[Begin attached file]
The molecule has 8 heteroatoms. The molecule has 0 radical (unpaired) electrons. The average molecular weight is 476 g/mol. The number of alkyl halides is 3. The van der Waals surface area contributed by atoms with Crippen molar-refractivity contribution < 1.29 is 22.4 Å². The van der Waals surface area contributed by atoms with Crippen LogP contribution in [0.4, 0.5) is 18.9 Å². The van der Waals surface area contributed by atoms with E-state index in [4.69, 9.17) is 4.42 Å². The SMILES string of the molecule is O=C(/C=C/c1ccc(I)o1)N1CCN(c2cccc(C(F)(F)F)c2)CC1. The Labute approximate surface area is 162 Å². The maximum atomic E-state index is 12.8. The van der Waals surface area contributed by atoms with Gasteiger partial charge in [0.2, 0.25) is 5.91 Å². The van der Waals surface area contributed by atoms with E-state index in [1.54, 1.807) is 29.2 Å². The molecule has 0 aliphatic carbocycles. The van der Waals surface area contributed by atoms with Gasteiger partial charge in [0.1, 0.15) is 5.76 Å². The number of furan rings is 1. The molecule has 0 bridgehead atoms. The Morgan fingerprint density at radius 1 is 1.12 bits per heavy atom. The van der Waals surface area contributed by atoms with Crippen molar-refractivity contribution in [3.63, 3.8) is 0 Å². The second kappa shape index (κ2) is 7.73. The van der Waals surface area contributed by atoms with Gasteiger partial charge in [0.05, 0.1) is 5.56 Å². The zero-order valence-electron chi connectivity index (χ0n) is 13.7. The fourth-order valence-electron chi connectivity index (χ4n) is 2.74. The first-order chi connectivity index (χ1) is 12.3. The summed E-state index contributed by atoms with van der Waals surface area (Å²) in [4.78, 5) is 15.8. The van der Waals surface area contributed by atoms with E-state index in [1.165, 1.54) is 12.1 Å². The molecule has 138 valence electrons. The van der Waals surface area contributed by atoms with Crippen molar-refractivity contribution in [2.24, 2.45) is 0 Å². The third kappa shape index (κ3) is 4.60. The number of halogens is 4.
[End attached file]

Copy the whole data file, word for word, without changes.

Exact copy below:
The molecule has 8 heteroatoms. The molecule has 0 radical (unpaired) electrons. The average molecular weight is 476 g/mol. The number of alkyl halides is 3. The van der Waals surface area contributed by atoms with Crippen molar-refractivity contribution < 1.29 is 22.4 Å². The van der Waals surface area contributed by atoms with Crippen LogP contribution in [0.4, 0.5) is 18.9 Å². The van der Waals surface area contributed by atoms with E-state index in [4.69, 9.17) is 4.42 Å². The SMILES string of the molecule is O=C(/C=C/c1ccc(I)o1)N1CCN(c2cccc(C(F)(F)F)c2)CC1. The Labute approximate surface area is 162 Å². The maximum atomic E-state index is 12.8. The van der Waals surface area contributed by atoms with Gasteiger partial charge in [0.2, 0.25) is 5.91 Å². The van der Waals surface area contributed by atoms with E-state index in [1.54, 1.807) is 29.2 Å². The molecule has 0 aliphatic carbocycles. The van der Waals surface area contributed by atoms with Gasteiger partial charge in [0.1, 0.15) is 5.76 Å². The number of furan rings is 1. The molecule has 0 bridgehead atoms. The Morgan fingerprint density at radius 1 is 1.12 bits per heavy atom. The van der Waals surface area contributed by atoms with Crippen molar-refractivity contribution in [3.63, 3.8) is 0 Å². The second kappa shape index (κ2) is 7.73. The van der Waals surface area contributed by atoms with Gasteiger partial charge in [0.05, 0.1) is 5.56 Å². The zero-order valence-electron chi connectivity index (χ0n) is 13.7. The fourth-order valence-electron chi connectivity index (χ4n) is 2.74. The first-order chi connectivity index (χ1) is 12.3. The summed E-state index contributed by atoms with van der Waals surface area (Å²) in [4.78, 5) is 15.8. The van der Waals surface area contributed by atoms with E-state index in [1.165, 1.54) is 12.1 Å². The molecule has 138 valence electrons. The van der Waals surface area contributed by atoms with Crippen molar-refractivity contribution in [2.24, 2.45) is 0 Å². The third kappa shape index (κ3) is 4.60. The number of halogens is 4.